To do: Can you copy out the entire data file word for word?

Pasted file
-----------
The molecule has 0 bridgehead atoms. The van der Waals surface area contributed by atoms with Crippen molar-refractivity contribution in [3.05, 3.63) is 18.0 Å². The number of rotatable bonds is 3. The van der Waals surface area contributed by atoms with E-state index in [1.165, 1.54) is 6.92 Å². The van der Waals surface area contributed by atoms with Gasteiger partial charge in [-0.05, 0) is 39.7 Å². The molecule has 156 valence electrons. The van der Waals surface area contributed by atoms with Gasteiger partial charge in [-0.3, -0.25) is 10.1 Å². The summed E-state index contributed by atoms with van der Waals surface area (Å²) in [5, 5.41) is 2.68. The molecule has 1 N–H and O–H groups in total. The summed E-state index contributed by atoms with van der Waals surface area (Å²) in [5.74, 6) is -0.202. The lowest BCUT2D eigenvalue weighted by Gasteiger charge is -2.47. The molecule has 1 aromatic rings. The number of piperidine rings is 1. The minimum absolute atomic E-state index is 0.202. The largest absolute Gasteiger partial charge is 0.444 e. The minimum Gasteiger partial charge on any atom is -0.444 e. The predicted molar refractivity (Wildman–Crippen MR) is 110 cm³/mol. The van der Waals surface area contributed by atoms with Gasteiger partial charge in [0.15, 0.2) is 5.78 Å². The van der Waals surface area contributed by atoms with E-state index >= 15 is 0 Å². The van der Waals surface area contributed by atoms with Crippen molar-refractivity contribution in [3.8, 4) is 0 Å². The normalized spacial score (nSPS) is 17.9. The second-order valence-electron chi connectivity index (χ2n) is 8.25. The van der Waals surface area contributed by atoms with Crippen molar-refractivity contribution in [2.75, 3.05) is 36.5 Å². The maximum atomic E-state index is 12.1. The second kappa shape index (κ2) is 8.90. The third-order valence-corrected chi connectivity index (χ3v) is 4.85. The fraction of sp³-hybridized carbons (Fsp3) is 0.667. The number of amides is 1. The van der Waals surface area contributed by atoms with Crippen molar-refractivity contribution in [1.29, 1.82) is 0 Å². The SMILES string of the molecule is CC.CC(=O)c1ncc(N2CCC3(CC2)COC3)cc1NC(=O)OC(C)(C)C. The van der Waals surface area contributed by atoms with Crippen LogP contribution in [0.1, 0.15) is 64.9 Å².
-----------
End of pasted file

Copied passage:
The molecule has 0 bridgehead atoms. The van der Waals surface area contributed by atoms with Crippen molar-refractivity contribution in [3.05, 3.63) is 18.0 Å². The number of rotatable bonds is 3. The van der Waals surface area contributed by atoms with E-state index in [1.165, 1.54) is 6.92 Å². The van der Waals surface area contributed by atoms with Gasteiger partial charge in [-0.05, 0) is 39.7 Å². The molecule has 156 valence electrons. The van der Waals surface area contributed by atoms with Gasteiger partial charge in [-0.3, -0.25) is 10.1 Å². The summed E-state index contributed by atoms with van der Waals surface area (Å²) in [5, 5.41) is 2.68. The molecule has 1 N–H and O–H groups in total. The summed E-state index contributed by atoms with van der Waals surface area (Å²) in [5.74, 6) is -0.202. The lowest BCUT2D eigenvalue weighted by Gasteiger charge is -2.47. The molecule has 1 aromatic rings. The number of piperidine rings is 1. The minimum absolute atomic E-state index is 0.202. The largest absolute Gasteiger partial charge is 0.444 e. The minimum Gasteiger partial charge on any atom is -0.444 e. The predicted molar refractivity (Wildman–Crippen MR) is 110 cm³/mol. The van der Waals surface area contributed by atoms with Gasteiger partial charge in [0.15, 0.2) is 5.78 Å². The van der Waals surface area contributed by atoms with E-state index >= 15 is 0 Å². The van der Waals surface area contributed by atoms with Crippen molar-refractivity contribution in [3.8, 4) is 0 Å². The normalized spacial score (nSPS) is 17.9. The second-order valence-electron chi connectivity index (χ2n) is 8.25. The van der Waals surface area contributed by atoms with Crippen molar-refractivity contribution in [2.75, 3.05) is 36.5 Å². The maximum atomic E-state index is 12.1. The second kappa shape index (κ2) is 8.90. The third-order valence-corrected chi connectivity index (χ3v) is 4.85. The fraction of sp³-hybridized carbons (Fsp3) is 0.667. The number of amides is 1. The van der Waals surface area contributed by atoms with Crippen molar-refractivity contribution in [1.29, 1.82) is 0 Å². The SMILES string of the molecule is CC.CC(=O)c1ncc(N2CCC3(CC2)COC3)cc1NC(=O)OC(C)(C)C. The van der Waals surface area contributed by atoms with Crippen LogP contribution in [0.1, 0.15) is 64.9 Å².